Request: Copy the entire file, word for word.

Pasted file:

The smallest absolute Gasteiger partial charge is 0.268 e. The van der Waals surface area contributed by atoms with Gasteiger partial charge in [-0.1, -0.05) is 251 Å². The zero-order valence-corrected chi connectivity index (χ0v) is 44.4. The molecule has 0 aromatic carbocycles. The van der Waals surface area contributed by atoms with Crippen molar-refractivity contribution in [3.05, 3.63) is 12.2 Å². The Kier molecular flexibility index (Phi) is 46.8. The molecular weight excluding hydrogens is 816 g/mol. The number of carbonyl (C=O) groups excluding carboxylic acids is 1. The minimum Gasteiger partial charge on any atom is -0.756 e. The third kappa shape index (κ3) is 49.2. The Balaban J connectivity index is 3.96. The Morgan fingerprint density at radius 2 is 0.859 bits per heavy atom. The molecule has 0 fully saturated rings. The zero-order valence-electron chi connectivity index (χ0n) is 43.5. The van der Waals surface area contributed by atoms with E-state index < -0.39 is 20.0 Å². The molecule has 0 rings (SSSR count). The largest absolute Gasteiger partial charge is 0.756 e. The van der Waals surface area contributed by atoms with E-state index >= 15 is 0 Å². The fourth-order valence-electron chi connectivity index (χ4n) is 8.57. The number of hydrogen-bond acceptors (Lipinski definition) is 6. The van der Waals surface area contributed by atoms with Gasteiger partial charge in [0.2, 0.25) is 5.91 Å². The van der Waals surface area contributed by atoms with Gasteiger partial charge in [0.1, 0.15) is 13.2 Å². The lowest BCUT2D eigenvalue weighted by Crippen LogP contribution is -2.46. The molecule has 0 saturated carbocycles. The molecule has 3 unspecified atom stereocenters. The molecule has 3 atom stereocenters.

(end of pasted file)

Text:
The smallest absolute Gasteiger partial charge is 0.268 e. The van der Waals surface area contributed by atoms with Gasteiger partial charge in [-0.1, -0.05) is 251 Å². The zero-order valence-corrected chi connectivity index (χ0v) is 44.4. The molecule has 0 aromatic carbocycles. The van der Waals surface area contributed by atoms with Crippen molar-refractivity contribution in [3.05, 3.63) is 12.2 Å². The Kier molecular flexibility index (Phi) is 46.8. The molecular weight excluding hydrogens is 816 g/mol. The number of carbonyl (C=O) groups excluding carboxylic acids is 1. The minimum Gasteiger partial charge on any atom is -0.756 e. The third kappa shape index (κ3) is 49.2. The Balaban J connectivity index is 3.96. The Morgan fingerprint density at radius 2 is 0.859 bits per heavy atom. The molecule has 0 fully saturated rings. The zero-order valence-electron chi connectivity index (χ0n) is 43.5. The van der Waals surface area contributed by atoms with E-state index < -0.39 is 20.0 Å². The molecule has 0 rings (SSSR count). The largest absolute Gasteiger partial charge is 0.756 e. The van der Waals surface area contributed by atoms with E-state index >= 15 is 0 Å². The fourth-order valence-electron chi connectivity index (χ4n) is 8.57. The number of hydrogen-bond acceptors (Lipinski definition) is 6. The van der Waals surface area contributed by atoms with Gasteiger partial charge in [0.2, 0.25) is 5.91 Å². The van der Waals surface area contributed by atoms with Gasteiger partial charge in [0.1, 0.15) is 13.2 Å². The lowest BCUT2D eigenvalue weighted by Crippen LogP contribution is -2.46. The molecule has 0 saturated carbocycles. The molecule has 3 unspecified atom stereocenters. The molecule has 3 atom stereocenters.